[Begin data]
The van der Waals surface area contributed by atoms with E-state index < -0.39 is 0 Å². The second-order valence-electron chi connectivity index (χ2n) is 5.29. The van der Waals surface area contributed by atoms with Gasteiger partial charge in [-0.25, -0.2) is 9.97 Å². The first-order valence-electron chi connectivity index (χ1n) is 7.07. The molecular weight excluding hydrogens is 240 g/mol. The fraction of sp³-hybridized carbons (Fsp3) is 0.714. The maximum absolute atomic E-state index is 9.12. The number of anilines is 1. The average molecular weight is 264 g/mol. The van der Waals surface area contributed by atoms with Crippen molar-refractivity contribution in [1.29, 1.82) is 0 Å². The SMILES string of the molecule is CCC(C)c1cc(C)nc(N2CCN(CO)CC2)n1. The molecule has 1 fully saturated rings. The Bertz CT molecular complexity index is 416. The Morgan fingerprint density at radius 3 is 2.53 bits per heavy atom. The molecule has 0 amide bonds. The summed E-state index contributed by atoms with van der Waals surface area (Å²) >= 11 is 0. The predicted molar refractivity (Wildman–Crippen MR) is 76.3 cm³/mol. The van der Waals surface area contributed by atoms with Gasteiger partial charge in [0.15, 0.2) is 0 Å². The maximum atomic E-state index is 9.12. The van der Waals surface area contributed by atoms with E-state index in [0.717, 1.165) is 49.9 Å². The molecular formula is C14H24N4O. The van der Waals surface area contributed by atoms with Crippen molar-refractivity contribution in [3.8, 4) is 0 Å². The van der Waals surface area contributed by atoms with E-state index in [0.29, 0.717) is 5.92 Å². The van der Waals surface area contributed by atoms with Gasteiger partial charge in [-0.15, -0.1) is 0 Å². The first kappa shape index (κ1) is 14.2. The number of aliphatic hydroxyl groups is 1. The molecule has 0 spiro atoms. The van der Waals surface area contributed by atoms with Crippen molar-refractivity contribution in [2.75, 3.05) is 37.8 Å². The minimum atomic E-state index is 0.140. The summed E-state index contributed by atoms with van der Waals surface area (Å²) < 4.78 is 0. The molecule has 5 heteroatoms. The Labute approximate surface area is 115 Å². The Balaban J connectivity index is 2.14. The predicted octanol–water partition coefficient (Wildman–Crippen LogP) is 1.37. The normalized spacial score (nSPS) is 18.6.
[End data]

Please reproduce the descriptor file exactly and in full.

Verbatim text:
The van der Waals surface area contributed by atoms with E-state index < -0.39 is 0 Å². The second-order valence-electron chi connectivity index (χ2n) is 5.29. The van der Waals surface area contributed by atoms with Gasteiger partial charge in [-0.25, -0.2) is 9.97 Å². The first-order valence-electron chi connectivity index (χ1n) is 7.07. The molecular weight excluding hydrogens is 240 g/mol. The fraction of sp³-hybridized carbons (Fsp3) is 0.714. The maximum absolute atomic E-state index is 9.12. The number of anilines is 1. The average molecular weight is 264 g/mol. The van der Waals surface area contributed by atoms with Crippen molar-refractivity contribution in [1.29, 1.82) is 0 Å². The SMILES string of the molecule is CCC(C)c1cc(C)nc(N2CCN(CO)CC2)n1. The molecule has 1 fully saturated rings. The Bertz CT molecular complexity index is 416. The Morgan fingerprint density at radius 3 is 2.53 bits per heavy atom. The molecule has 0 amide bonds. The summed E-state index contributed by atoms with van der Waals surface area (Å²) >= 11 is 0. The predicted molar refractivity (Wildman–Crippen MR) is 76.3 cm³/mol. The van der Waals surface area contributed by atoms with Gasteiger partial charge in [0.15, 0.2) is 0 Å². The maximum atomic E-state index is 9.12. The van der Waals surface area contributed by atoms with E-state index in [0.717, 1.165) is 49.9 Å². The molecular formula is C14H24N4O. The van der Waals surface area contributed by atoms with Crippen molar-refractivity contribution in [3.8, 4) is 0 Å². The van der Waals surface area contributed by atoms with E-state index in [0.29, 0.717) is 5.92 Å². The van der Waals surface area contributed by atoms with Gasteiger partial charge in [-0.15, -0.1) is 0 Å². The first kappa shape index (κ1) is 14.2. The number of aliphatic hydroxyl groups is 1. The molecule has 0 spiro atoms. The van der Waals surface area contributed by atoms with Crippen molar-refractivity contribution in [2.75, 3.05) is 37.8 Å². The minimum atomic E-state index is 0.140. The summed E-state index contributed by atoms with van der Waals surface area (Å²) < 4.78 is 0. The molecule has 5 heteroatoms. The Labute approximate surface area is 115 Å². The Balaban J connectivity index is 2.14. The predicted octanol–water partition coefficient (Wildman–Crippen LogP) is 1.37. The normalized spacial score (nSPS) is 18.6.